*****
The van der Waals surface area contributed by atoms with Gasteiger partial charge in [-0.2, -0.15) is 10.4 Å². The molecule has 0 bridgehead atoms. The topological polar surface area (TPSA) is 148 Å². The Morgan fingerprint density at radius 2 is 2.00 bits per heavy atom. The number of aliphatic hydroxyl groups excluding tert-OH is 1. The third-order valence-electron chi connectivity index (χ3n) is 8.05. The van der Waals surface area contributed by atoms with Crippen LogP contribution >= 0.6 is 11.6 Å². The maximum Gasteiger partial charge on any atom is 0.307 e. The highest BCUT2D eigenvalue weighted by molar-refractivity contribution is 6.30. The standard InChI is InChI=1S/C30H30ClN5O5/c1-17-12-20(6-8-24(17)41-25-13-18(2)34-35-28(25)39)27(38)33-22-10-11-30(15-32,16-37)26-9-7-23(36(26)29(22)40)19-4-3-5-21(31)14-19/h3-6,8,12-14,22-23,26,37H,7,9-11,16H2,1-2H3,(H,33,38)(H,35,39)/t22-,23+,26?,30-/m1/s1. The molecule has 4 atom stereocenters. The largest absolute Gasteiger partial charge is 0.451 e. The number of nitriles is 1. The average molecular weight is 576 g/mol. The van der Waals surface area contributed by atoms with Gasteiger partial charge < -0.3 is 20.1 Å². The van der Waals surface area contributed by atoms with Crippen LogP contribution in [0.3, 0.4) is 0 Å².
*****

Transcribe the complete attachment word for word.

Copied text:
The van der Waals surface area contributed by atoms with Gasteiger partial charge in [-0.2, -0.15) is 10.4 Å². The molecule has 0 bridgehead atoms. The topological polar surface area (TPSA) is 148 Å². The Morgan fingerprint density at radius 2 is 2.00 bits per heavy atom. The number of aliphatic hydroxyl groups excluding tert-OH is 1. The third-order valence-electron chi connectivity index (χ3n) is 8.05. The van der Waals surface area contributed by atoms with Crippen LogP contribution >= 0.6 is 11.6 Å². The maximum Gasteiger partial charge on any atom is 0.307 e. The highest BCUT2D eigenvalue weighted by molar-refractivity contribution is 6.30. The standard InChI is InChI=1S/C30H30ClN5O5/c1-17-12-20(6-8-24(17)41-25-13-18(2)34-35-28(25)39)27(38)33-22-10-11-30(15-32,16-37)26-9-7-23(36(26)29(22)40)19-4-3-5-21(31)14-19/h3-6,8,12-14,22-23,26,37H,7,9-11,16H2,1-2H3,(H,33,38)(H,35,39)/t22-,23+,26?,30-/m1/s1. The molecule has 4 atom stereocenters. The largest absolute Gasteiger partial charge is 0.451 e. The number of nitriles is 1. The average molecular weight is 576 g/mol. The van der Waals surface area contributed by atoms with Gasteiger partial charge < -0.3 is 20.1 Å². The van der Waals surface area contributed by atoms with Crippen LogP contribution in [0.3, 0.4) is 0 Å².